In the lectionary’s Year B, Christ the King has us in John 18:33-37. It is Holy Week. Jesus has been arrested. He stands before Pilate who peppers him with questions.
Are you the King of the Jews?” (John 18:33 NRSV)
I am not a Jew, am I?” (John 18:35 NRSV)
What have you done?” (John 18:35 NRSV)
So you are a king?” (John 18:37 NRSV)
And finally, when Jesus says that what he really does is testify to the truth, one line after our reading ends Pilate asks him,
What is truth?” (John 18:38 NRSV)
What Is Truth?
Maybe it is good that the RCL left off verse 38, at least this year. I might spend my meditation time, and you might end up preaching, about “alternative facts,” and the assertion that “truth isn’t truth” and the constant accusations that well researched and fully documented investigative journalism is “fake news.”
But let’s not go there. It isn’t part of the reading.
Let’s instead focus on two aspects of Jesus’ answers to Pilate’s anxious stammering barrage of questions.
1. A Kingdom Not of this World
In the preliminaries, Pilate asked Jesus if he were king of the Jews. Jesus replied by strongly implying that Pilate was a tool of other people, without a thought of his own to his name (vs. 33-34).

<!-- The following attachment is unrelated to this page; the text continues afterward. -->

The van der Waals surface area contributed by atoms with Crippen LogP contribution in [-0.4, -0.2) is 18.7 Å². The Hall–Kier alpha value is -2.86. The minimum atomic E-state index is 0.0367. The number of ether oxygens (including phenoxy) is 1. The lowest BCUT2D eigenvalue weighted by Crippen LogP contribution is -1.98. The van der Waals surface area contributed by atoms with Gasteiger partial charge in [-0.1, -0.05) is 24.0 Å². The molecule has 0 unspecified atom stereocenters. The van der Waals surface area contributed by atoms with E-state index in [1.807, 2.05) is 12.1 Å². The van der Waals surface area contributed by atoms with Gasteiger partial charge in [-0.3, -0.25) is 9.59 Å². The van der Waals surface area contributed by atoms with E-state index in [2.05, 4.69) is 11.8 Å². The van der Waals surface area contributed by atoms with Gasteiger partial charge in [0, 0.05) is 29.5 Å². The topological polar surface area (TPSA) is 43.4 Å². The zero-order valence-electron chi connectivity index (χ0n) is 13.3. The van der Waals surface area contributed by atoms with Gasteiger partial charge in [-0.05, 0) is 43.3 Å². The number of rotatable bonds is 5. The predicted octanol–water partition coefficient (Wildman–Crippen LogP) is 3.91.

(Pilate pretty well proves Jesus’ assessment when he releases Barabbas because the crowd demands it, and crucifies Jesus despite believing him innocent. But that’s after this passage.)
But when Pilate presses the question, asking just what Jesus did to get arrested, Jesus responds.
Of course Jesus responds in a very Jesus-like way. Instead of directly addressing Pilate’s questions, he brings up a seemingly unrelated point:
My kingdom is not from this world.” (John 18:36)
He doesn’t say he is a king. And he doesn’t say he’s done anything. But he does say he has a kingdom…
Christians have tried to make it seem as if Christ’s kingdom is actually here on earth.
- That includes medieval Catholic claims of papal power over heads of state, and his direct rule of territories.
- That includes Orthodox so intertwining of the Church with the state that when states make troubling decisions the Church appears to endorse them.
- That includes Protestant claims that America is in some sense a Christian state, and that this should somehow limit the rights of those committed to other religions.
- And ever since 19th century and the rise of classical liberalism, Christians have from time to time viewed their mission as bringing God’s kingdom on earth — even transmogrifying this into the views of 20th century evangelicalism.